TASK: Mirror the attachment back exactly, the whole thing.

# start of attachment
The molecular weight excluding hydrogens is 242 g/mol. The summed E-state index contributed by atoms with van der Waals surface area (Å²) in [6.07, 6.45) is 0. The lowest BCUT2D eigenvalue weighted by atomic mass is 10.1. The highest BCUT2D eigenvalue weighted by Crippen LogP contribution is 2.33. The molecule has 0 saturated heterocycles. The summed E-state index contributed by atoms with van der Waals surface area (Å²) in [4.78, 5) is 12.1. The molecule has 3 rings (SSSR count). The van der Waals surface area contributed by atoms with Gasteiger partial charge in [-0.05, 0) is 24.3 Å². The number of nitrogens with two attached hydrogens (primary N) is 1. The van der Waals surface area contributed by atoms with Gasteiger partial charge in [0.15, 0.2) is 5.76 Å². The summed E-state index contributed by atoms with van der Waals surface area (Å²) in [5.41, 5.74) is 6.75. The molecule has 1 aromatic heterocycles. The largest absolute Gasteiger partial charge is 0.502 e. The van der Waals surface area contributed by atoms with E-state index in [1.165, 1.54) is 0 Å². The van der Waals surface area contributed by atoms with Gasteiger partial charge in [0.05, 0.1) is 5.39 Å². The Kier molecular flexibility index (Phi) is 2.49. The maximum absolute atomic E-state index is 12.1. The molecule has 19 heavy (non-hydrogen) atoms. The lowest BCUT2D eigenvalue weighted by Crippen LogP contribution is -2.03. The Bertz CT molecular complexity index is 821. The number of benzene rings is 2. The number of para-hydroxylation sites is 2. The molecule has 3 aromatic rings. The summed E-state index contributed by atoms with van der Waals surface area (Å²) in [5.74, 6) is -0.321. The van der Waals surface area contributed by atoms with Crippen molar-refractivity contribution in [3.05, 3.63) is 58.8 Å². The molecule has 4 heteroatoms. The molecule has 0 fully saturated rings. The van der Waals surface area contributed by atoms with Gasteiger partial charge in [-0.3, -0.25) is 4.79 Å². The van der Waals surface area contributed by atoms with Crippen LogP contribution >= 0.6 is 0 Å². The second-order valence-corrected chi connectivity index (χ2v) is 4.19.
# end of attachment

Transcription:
The molecular weight excluding hydrogens is 242 g/mol. The summed E-state index contributed by atoms with van der Waals surface area (Å²) in [6.07, 6.45) is 0. The lowest BCUT2D eigenvalue weighted by atomic mass is 10.1. The highest BCUT2D eigenvalue weighted by Crippen LogP contribution is 2.33. The molecule has 0 saturated heterocycles. The summed E-state index contributed by atoms with van der Waals surface area (Å²) in [4.78, 5) is 12.1. The molecule has 3 rings (SSSR count). The van der Waals surface area contributed by atoms with Gasteiger partial charge in [-0.05, 0) is 24.3 Å². The number of nitrogens with two attached hydrogens (primary N) is 1. The van der Waals surface area contributed by atoms with Gasteiger partial charge in [0.15, 0.2) is 5.76 Å². The summed E-state index contributed by atoms with van der Waals surface area (Å²) in [5.41, 5.74) is 6.75. The molecule has 1 aromatic heterocycles. The largest absolute Gasteiger partial charge is 0.502 e. The van der Waals surface area contributed by atoms with E-state index in [1.165, 1.54) is 0 Å². The van der Waals surface area contributed by atoms with Gasteiger partial charge in [0.05, 0.1) is 5.39 Å². The Kier molecular flexibility index (Phi) is 2.49. The maximum absolute atomic E-state index is 12.1. The molecule has 19 heavy (non-hydrogen) atoms. The lowest BCUT2D eigenvalue weighted by Crippen LogP contribution is -2.03. The Bertz CT molecular complexity index is 821. The number of benzene rings is 2. The number of para-hydroxylation sites is 2. The molecule has 3 aromatic rings. The summed E-state index contributed by atoms with van der Waals surface area (Å²) in [5.74, 6) is -0.321. The van der Waals surface area contributed by atoms with Crippen molar-refractivity contribution in [3.05, 3.63) is 58.8 Å². The molecule has 4 heteroatoms. The molecule has 0 fully saturated rings. The van der Waals surface area contributed by atoms with Gasteiger partial charge in [-0.3, -0.25) is 4.79 Å². The van der Waals surface area contributed by atoms with Crippen LogP contribution >= 0.6 is 0 Å². The second-order valence-corrected chi connectivity index (χ2v) is 4.19.